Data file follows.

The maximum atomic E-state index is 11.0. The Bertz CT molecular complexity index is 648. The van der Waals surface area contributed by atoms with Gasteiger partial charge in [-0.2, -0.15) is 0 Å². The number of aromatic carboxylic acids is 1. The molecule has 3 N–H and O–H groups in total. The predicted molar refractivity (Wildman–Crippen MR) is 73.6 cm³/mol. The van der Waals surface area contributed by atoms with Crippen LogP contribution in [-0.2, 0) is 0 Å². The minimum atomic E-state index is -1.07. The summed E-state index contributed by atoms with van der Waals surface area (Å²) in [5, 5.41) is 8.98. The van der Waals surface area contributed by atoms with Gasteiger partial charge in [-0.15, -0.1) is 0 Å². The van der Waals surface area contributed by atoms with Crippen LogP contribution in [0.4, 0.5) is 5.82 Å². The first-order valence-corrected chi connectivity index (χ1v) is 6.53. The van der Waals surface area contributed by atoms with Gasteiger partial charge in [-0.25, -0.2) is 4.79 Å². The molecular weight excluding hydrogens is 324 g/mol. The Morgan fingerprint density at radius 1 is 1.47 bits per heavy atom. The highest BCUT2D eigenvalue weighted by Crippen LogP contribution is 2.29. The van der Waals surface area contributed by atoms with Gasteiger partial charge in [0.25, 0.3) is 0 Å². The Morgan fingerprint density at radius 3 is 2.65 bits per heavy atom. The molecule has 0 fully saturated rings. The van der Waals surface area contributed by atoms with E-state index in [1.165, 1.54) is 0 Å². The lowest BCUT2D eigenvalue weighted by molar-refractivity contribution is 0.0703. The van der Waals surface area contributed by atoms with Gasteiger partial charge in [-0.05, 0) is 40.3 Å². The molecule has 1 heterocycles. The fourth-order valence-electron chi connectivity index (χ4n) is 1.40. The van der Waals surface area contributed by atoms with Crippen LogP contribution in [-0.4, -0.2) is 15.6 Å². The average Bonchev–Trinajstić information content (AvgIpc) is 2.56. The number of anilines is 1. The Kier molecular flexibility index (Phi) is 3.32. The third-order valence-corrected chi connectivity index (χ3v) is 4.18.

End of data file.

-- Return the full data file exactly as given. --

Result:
The maximum atomic E-state index is 11.0. The Bertz CT molecular complexity index is 648. The van der Waals surface area contributed by atoms with Gasteiger partial charge in [-0.2, -0.15) is 0 Å². The number of aromatic carboxylic acids is 1. The molecule has 3 N–H and O–H groups in total. The predicted molar refractivity (Wildman–Crippen MR) is 73.6 cm³/mol. The van der Waals surface area contributed by atoms with Crippen LogP contribution in [-0.2, 0) is 0 Å². The minimum atomic E-state index is -1.07. The summed E-state index contributed by atoms with van der Waals surface area (Å²) in [5, 5.41) is 8.98. The van der Waals surface area contributed by atoms with Gasteiger partial charge in [-0.15, -0.1) is 0 Å². The van der Waals surface area contributed by atoms with Crippen LogP contribution in [0.4, 0.5) is 5.82 Å². The first-order valence-corrected chi connectivity index (χ1v) is 6.53. The van der Waals surface area contributed by atoms with Gasteiger partial charge in [-0.25, -0.2) is 4.79 Å². The molecular weight excluding hydrogens is 324 g/mol. The Morgan fingerprint density at radius 1 is 1.47 bits per heavy atom. The highest BCUT2D eigenvalue weighted by Crippen LogP contribution is 2.29. The van der Waals surface area contributed by atoms with Gasteiger partial charge in [0.25, 0.3) is 0 Å². The Morgan fingerprint density at radius 3 is 2.65 bits per heavy atom. The molecule has 0 fully saturated rings. The van der Waals surface area contributed by atoms with E-state index in [1.165, 1.54) is 0 Å². The lowest BCUT2D eigenvalue weighted by molar-refractivity contribution is 0.0703. The van der Waals surface area contributed by atoms with Gasteiger partial charge in [-0.05, 0) is 40.3 Å². The molecule has 1 heterocycles. The fourth-order valence-electron chi connectivity index (χ4n) is 1.40. The van der Waals surface area contributed by atoms with Crippen LogP contribution in [-0.4, -0.2) is 15.6 Å². The average Bonchev–Trinajstić information content (AvgIpc) is 2.56. The number of anilines is 1. The Kier molecular flexibility index (Phi) is 3.32. The third-order valence-corrected chi connectivity index (χ3v) is 4.18.